This site is not maintained. Click here for the new website of Richard Dawkins.

"Walking Cactus" called missing link for insects

original link alt text

Fossils of a 10-legged wormy creature that lived 520 million years ago may fill an important gap in the history of the evolution of insects, spiders and crustaceans.

The so-called walking cactus belongs to a group of extinct worm-like creatures called lobopodians that are thought to have given rise to arthropods. Spiders and other arthropods have segmented bodies and jointed limbs covered in a hardened shell.

Before the discovery of the walking cactus, Diania cactiformis, all lobopodian remains had soft bodies and soft limbs, said Jianni Liu, the lead researcher who is affiliated with Northwest University in China and Freie University in Germany.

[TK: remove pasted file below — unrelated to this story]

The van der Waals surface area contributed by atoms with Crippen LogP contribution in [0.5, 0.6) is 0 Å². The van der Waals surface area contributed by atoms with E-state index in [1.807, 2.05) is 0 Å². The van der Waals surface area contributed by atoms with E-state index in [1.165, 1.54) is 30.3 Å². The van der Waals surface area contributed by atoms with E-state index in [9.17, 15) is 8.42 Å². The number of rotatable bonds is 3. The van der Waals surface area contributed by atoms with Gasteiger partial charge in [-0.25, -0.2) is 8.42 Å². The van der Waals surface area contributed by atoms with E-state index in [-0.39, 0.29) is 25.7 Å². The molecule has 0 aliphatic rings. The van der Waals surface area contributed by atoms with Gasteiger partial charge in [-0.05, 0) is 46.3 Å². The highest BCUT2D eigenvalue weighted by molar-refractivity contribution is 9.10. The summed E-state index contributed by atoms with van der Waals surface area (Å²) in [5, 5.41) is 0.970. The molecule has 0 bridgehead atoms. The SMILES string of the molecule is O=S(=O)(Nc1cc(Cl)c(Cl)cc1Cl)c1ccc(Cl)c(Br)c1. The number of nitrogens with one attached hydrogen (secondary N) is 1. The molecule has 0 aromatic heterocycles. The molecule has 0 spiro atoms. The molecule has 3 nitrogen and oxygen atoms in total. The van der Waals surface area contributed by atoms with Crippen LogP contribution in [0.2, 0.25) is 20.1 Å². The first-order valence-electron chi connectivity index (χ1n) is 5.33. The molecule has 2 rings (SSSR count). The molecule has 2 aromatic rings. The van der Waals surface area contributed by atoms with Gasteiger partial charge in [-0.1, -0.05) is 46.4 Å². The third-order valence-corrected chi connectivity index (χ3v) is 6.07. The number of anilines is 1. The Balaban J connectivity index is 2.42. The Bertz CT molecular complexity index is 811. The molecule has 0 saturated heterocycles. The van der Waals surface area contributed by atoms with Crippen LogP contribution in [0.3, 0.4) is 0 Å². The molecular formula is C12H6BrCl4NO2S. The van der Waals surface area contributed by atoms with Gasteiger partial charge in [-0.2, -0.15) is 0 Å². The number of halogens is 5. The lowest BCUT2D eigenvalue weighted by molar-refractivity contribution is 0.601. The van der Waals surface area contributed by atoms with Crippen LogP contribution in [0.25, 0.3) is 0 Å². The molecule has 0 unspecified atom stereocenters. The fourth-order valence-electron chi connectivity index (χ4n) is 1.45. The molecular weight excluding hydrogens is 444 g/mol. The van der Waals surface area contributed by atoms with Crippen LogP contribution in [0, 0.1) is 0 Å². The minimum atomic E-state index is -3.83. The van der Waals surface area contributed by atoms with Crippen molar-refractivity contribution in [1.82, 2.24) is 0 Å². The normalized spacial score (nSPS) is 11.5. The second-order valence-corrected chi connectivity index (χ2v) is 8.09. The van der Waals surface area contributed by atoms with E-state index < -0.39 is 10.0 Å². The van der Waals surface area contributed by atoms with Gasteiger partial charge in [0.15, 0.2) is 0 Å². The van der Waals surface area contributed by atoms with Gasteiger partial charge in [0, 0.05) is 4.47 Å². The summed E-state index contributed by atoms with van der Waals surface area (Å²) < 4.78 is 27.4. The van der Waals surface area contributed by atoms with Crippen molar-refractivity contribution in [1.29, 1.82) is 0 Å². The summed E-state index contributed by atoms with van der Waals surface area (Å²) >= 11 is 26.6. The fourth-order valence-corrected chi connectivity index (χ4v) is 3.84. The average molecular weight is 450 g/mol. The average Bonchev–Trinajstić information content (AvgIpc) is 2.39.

continue reading...

TAGGED: EVOLUTION


RELATED CONTENT

Planet of the apes

Stephen Cave - Financial Times Comments

What we really know about our evolutionary past – and what we don’t

WALK DARWIN’S TREE OF LIFE ~ 25 - 26...

- - Ancestors Trail Walk Comments

WALK DARWIN’S TREE OF LIFE ~ 26 AUGUST 2012 - event begins on Saturday 25 August

Astrophysicists simulate 14 billion...

Liat Clark - Wired.co.uk Comments

Astrophysicists simulate 14 billion years of cosmic evolution in high resolution

Study casts doubt on human-Neanderthal...

Alok Jha - The Guardian Comments

Cambridge scientists claim DNA overlap between Neanderthals and modern humans is a remnant of a common ancestor

Why do organisms build tissues they...

- - Science Blog Comments

Why, after millions of years of evolution, do organisms build structures that seemingly serve no purpose?

New flat-faced human species possibly...

Charles Choi - CBS News Comments

Four decades ago, in 1972, the Koobi Fora Research Project discovered the enigmatic fossilized skull known as KNM-ER 1470 which ignited a now long-standing debate about how many different species of early Homos existed.

MORE

MORE BY WYNNE PARRY

MORE

Comments

Comment RSS Feed

Please sign in or register to comment